One of the most important challenges for mathematics teachers involves dealing with mathematical abstraction, specifically; figuring out efficient ways to translate abstract concepts into more easily understandable ideas for their students. Reducing abstraction is one of the theoretical frameworks originally proposed by Hazzan (1991) to examine how learners deal with mathematical abstraction while working with new mathematical tasks or concepts. However, very little is known about how teachers deal with mathematical abstraction while implementing mathematical tasks in the classroom. To complement this body of research, my study seeks to understand the features of teaching practices in real classroom situations with regard to dealing with mathematical abstraction. In this study, the level of abstraction involved in a situation has been interpreted from three distinct perspectives: 1) as the quality of the relationships between the mathematical concept and the learner; 2) as a reflection of the process-object duality; and 3) as the degree of complexity of a mathematical task or concept. Upon close analysis of the primary (classrooms observation) and secondary (TIMSS 1999 Public Release video lessons) data, various behaviours and strategies used by teachers to reduce abstraction while implementing tasks have been identified in each of the above three categories. As a result, a framework of “Reducing Abstraction In Teaching” (RAiT) has emerged, thus offering a new perspective on and an application of the notion of reducing abstraction. While reducing abstraction in teaching is often intended to make the mathematical concept or object more accessible to students and, thus, to achieve meaningful learning, this study discovered and exemplified some instances in which RAiT activity may not necessarily be supportive for that purpose. Hence, this study suggests a need for teachers to pay attention to the possible deficiencies of students’ understanding that may arise as a consequence of some of the strategies of reducing abstraction in teaching. Finally, the study concludes with a number of recommendations and suggestions, including avenues for future research.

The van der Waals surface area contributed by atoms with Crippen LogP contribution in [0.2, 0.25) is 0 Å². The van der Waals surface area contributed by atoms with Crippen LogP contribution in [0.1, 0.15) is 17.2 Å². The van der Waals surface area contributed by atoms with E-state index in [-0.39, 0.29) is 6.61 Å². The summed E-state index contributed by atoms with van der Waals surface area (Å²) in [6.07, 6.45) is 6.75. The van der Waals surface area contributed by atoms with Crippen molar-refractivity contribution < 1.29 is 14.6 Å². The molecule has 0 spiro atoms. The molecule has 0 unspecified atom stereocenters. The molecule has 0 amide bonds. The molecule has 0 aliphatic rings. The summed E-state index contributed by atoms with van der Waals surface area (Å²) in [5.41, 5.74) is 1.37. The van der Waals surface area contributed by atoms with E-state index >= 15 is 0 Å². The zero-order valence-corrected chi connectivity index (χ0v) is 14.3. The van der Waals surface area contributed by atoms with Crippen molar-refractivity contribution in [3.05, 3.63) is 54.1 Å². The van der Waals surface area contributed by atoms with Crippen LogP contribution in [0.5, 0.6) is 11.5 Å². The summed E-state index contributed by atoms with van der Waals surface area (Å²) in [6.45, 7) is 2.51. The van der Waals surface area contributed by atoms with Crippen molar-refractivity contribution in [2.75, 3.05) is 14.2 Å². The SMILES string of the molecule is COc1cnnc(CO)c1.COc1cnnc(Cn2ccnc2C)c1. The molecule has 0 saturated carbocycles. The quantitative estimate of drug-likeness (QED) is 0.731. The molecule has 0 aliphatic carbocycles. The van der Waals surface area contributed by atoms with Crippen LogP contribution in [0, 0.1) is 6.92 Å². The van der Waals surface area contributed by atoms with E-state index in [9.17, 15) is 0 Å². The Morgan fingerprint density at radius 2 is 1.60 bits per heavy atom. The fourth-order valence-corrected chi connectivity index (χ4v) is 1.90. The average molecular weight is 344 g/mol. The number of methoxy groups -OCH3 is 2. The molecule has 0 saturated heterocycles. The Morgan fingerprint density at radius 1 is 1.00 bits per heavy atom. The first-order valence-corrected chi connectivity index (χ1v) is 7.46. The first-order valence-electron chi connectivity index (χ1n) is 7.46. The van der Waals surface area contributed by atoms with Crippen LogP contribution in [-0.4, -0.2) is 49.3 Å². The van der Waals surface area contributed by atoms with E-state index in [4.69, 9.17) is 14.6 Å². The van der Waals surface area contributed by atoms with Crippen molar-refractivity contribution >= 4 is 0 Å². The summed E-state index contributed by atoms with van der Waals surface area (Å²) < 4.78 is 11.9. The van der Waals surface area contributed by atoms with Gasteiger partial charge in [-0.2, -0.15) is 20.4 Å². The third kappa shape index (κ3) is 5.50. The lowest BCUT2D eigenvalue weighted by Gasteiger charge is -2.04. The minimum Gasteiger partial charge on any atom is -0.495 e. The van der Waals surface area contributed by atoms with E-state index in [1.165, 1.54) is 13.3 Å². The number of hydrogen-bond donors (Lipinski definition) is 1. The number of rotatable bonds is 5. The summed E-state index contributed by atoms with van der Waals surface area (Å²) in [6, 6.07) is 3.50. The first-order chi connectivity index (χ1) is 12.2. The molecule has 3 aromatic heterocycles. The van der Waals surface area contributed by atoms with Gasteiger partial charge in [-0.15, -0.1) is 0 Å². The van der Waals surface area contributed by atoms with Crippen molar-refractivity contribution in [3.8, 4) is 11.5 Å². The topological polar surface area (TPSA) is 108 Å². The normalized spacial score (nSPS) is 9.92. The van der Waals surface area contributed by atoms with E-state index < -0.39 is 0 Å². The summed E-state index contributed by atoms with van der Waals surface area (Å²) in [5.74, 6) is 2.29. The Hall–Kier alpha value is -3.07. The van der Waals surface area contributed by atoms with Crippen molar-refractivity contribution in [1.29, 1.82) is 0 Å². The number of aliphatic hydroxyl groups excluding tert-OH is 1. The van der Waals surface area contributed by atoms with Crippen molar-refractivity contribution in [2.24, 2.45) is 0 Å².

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Thesis advisor: Zazkis, Rina
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